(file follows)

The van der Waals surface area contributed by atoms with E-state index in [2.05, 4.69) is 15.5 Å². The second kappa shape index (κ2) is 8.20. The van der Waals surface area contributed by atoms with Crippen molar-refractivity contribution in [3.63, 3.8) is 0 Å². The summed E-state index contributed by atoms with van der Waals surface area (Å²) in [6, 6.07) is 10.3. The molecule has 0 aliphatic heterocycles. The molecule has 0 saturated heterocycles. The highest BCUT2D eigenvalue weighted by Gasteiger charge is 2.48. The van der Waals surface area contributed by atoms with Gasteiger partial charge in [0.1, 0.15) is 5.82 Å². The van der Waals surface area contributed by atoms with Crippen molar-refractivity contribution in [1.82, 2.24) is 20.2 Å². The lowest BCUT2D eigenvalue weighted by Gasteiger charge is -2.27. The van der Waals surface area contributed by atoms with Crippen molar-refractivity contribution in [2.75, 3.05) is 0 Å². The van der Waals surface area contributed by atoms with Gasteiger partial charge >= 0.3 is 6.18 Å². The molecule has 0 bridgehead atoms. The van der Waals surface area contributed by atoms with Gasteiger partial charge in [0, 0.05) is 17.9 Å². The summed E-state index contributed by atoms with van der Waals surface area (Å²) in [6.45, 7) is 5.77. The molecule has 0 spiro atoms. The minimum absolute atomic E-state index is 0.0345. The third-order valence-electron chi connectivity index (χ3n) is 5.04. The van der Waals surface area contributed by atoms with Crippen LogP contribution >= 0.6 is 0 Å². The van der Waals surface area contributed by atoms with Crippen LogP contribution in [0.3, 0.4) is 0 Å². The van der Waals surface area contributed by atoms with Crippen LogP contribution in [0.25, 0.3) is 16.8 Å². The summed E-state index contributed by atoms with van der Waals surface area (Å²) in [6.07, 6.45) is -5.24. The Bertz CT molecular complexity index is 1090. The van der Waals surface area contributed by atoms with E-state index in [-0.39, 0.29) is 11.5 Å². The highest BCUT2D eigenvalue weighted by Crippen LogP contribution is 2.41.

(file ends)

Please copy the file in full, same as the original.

The van der Waals surface area contributed by atoms with E-state index in [2.05, 4.69) is 15.5 Å². The second kappa shape index (κ2) is 8.20. The van der Waals surface area contributed by atoms with Crippen molar-refractivity contribution in [3.63, 3.8) is 0 Å². The summed E-state index contributed by atoms with van der Waals surface area (Å²) in [6, 6.07) is 10.3. The molecule has 0 aliphatic heterocycles. The molecule has 0 saturated heterocycles. The highest BCUT2D eigenvalue weighted by Gasteiger charge is 2.48. The van der Waals surface area contributed by atoms with Gasteiger partial charge in [0.1, 0.15) is 5.82 Å². The van der Waals surface area contributed by atoms with Crippen molar-refractivity contribution in [1.82, 2.24) is 20.2 Å². The lowest BCUT2D eigenvalue weighted by Gasteiger charge is -2.27. The van der Waals surface area contributed by atoms with Crippen molar-refractivity contribution in [2.75, 3.05) is 0 Å². The van der Waals surface area contributed by atoms with Gasteiger partial charge >= 0.3 is 6.18 Å². The molecule has 0 bridgehead atoms. The van der Waals surface area contributed by atoms with Gasteiger partial charge in [0, 0.05) is 17.9 Å². The summed E-state index contributed by atoms with van der Waals surface area (Å²) in [6.45, 7) is 5.77. The molecule has 0 spiro atoms. The minimum absolute atomic E-state index is 0.0345. The third-order valence-electron chi connectivity index (χ3n) is 5.04. The van der Waals surface area contributed by atoms with Crippen LogP contribution >= 0.6 is 0 Å². The van der Waals surface area contributed by atoms with Crippen LogP contribution in [0.3, 0.4) is 0 Å². The van der Waals surface area contributed by atoms with Crippen LogP contribution in [0.25, 0.3) is 16.8 Å². The summed E-state index contributed by atoms with van der Waals surface area (Å²) in [6.07, 6.45) is -5.24. The Bertz CT molecular complexity index is 1090. The van der Waals surface area contributed by atoms with E-state index in [-0.39, 0.29) is 11.5 Å². The highest BCUT2D eigenvalue weighted by Crippen LogP contribution is 2.41.